What Your Doctor Is Really Thinking
How to Be the Perfect PatientQ. Do doctors care how well groomed I am?
A. Putting off an appointment because you're due for a waxing is unnecessary. "This isn't a beauty contest; we're trying to take care of your health," Dr. Fryhofer says. "Patients will say, 'I forgot to shave my legs,' and I laugh to myself, because I'd never notice that," adds Dr. Savard.Q. What do doctors wish patients would do more often?
A. They simply want patients to be prepared. For a visit to a new doctor, this includes arriving with a detailed list of the medications you're taking and knowledge of your family medical history. And mention your most pressing concern at the start. "It's terrible when you've spent the entire time evaluating a hemorrhoid only to find out, as you're walking out the door, that what's really bothering the patient is chest pain," says Dr. Savard.Q. What do you think of patients who bring in information from the Internet?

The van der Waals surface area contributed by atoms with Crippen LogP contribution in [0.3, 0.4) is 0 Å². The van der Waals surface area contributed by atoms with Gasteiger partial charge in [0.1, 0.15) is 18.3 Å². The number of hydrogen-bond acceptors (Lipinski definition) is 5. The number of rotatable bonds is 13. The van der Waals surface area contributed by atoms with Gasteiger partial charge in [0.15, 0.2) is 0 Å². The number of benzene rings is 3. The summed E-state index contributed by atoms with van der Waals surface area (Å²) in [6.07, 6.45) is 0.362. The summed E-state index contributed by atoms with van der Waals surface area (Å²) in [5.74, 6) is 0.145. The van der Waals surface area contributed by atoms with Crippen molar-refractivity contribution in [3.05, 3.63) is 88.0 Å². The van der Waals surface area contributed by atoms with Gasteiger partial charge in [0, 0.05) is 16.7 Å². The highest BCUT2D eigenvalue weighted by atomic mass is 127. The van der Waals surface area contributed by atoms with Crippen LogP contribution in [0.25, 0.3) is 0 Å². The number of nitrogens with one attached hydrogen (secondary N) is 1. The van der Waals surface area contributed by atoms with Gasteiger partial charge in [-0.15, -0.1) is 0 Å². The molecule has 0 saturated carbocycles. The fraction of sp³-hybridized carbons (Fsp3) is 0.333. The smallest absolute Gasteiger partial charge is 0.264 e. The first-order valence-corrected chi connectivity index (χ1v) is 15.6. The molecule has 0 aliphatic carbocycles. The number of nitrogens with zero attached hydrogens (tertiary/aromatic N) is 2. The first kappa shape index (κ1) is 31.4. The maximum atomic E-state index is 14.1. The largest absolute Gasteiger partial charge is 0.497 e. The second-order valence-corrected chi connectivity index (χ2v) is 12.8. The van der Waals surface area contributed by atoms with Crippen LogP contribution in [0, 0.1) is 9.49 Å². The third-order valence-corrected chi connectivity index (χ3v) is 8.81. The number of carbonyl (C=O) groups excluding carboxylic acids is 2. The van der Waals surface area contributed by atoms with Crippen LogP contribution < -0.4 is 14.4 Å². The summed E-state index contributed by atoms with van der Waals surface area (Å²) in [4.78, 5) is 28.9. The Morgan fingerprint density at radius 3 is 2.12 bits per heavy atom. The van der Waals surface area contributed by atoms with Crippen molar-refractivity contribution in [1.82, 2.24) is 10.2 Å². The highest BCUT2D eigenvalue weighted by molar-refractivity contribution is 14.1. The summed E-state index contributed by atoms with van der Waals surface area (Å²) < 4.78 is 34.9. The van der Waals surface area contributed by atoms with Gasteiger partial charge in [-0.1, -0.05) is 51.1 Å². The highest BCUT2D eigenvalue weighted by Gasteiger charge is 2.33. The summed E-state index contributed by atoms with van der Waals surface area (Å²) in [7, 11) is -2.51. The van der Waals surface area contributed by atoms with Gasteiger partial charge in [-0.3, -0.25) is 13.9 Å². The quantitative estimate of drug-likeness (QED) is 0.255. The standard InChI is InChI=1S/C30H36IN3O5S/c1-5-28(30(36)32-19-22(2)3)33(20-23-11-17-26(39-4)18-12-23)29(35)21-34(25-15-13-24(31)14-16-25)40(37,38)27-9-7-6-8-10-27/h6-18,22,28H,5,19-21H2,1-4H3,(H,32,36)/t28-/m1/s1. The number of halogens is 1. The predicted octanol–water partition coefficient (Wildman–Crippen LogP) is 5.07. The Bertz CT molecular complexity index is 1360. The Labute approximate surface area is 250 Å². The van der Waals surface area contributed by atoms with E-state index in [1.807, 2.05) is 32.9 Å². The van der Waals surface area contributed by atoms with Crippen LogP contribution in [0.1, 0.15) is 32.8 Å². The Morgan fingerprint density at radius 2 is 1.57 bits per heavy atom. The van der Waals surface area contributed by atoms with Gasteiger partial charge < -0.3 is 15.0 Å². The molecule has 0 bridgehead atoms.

A. Printouts are welcome -- provided you're getting them from a reputable source, such as medlineplus.gov or uptodate.com. That said, "It can take a big chunk of an appointment to dispel inaccurate notions a patient has learned from an Internet story," says Dr. Karen. Adds Dr. Roach, "It's tough when I hear 'Someone told me about this online, and I think you should order the following tests.'" A better bet: Bring in a solid research study or a newspaper article and ask how the findings relate to your particular case.Q. Will requesting a second opinion burn bridges with my original doc?
A. No, our experts say, but they share a distaste for being made to feel like they need to fight to keep patients. "You might tell your MD, 'I'd like to see someone else to make sure we're not missing anything,'" says Dr. Savard. Don't dump a trusted doc solely over a diagnosis disagreement. Medical matters are rarely black and white, so multiple perspectives can help.
Originally published in FITNESS magazine, July 2008.
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